A few days ago we discovered a cool project run by Stanford University called Folding@Home. It allows you to donate your unused computer processing power to help with medical research. The research helps with research on cancer, Alzheimers, AIDS, Parkinsons and many more diseases. The calculations simulate protein folding, a process whereby proteins assemble themselves into tools which your body can use.
We don’t pretend to understand the medical science behind all of this, but thankfully we don’t have to. The main Stanford server sends a bunch of calculations for your computer to do, then your computer sends back the results. The server receives the results and sends another chunk of work. This all happens behind the scenes without any input from you.
There are thousands of people all over the world doing this but it adds up to just a fraction of the number of computers Stanford need. It’s a piece of cake to setup and should take you less than 5 minutes. Read more and sign up at the Stanford folding homepage. If you like, you can join the Phoenix Web Development team we’ve created by using team number 230741 when you sign up.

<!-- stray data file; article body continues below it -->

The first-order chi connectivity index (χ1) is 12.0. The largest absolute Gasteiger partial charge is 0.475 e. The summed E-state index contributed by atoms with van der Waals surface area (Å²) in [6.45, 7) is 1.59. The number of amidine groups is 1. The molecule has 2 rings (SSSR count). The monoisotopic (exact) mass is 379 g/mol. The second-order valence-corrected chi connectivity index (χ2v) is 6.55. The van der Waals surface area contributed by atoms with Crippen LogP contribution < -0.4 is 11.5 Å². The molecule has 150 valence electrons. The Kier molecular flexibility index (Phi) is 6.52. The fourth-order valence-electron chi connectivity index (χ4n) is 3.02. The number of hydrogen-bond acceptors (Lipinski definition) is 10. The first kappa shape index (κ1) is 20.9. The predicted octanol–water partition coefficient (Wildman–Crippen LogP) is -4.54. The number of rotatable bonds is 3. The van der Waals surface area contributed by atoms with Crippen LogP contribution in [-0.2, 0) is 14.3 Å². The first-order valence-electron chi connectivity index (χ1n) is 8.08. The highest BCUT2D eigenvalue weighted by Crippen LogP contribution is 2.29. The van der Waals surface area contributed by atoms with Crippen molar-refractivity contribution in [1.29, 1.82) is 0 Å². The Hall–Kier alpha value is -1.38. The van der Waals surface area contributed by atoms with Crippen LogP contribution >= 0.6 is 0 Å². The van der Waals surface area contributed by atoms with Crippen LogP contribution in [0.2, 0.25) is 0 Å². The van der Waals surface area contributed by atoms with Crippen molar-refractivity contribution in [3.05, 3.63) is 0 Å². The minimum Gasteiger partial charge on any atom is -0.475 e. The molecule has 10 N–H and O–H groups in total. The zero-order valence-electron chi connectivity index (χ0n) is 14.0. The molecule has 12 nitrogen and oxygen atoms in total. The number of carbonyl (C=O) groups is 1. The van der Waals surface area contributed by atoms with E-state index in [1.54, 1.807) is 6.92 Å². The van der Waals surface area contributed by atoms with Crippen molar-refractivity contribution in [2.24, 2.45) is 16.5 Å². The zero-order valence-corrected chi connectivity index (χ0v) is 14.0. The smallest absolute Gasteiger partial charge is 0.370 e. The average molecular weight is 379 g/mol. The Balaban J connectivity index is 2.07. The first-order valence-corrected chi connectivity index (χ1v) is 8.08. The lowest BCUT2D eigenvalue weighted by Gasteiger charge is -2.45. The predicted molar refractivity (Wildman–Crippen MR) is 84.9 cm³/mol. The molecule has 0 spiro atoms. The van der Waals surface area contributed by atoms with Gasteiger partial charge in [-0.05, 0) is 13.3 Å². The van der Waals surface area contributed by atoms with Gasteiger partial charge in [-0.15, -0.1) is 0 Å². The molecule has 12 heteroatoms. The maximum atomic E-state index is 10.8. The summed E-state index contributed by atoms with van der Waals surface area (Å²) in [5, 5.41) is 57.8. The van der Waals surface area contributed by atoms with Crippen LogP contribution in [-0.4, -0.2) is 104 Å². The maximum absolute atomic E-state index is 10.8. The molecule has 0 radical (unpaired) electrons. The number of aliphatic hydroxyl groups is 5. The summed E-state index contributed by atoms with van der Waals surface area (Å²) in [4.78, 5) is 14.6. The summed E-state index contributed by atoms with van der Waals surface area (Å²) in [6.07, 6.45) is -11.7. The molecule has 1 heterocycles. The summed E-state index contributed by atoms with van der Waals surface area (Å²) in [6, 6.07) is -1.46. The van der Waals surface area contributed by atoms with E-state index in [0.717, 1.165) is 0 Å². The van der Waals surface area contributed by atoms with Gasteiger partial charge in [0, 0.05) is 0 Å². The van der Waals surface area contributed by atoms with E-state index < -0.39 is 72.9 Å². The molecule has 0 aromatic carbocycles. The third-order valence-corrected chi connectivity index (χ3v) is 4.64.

|Folding@Home contribution stats for team Phoenix Web Development
|Grand score (points)
|Work units completed
||5,380 of 255,820 teams
|Last work unit completed
||16 January 2021, 8:06 am
|Report generated on
||16 January 2021, 11:17 pm
Folding@home allows anyone to assist with disease research by donating their unused
computer processing power. To join in, simply download
the F@H software.
We’re also working on a small WordPress plugin so that contributors can post their stats up on their own WordPress site. At present there is no easy way to do this and Stanford don’t have an API to easily query these stats. The skeleton of that plugin shows the stats for our team in the table above. So stay tuned for that.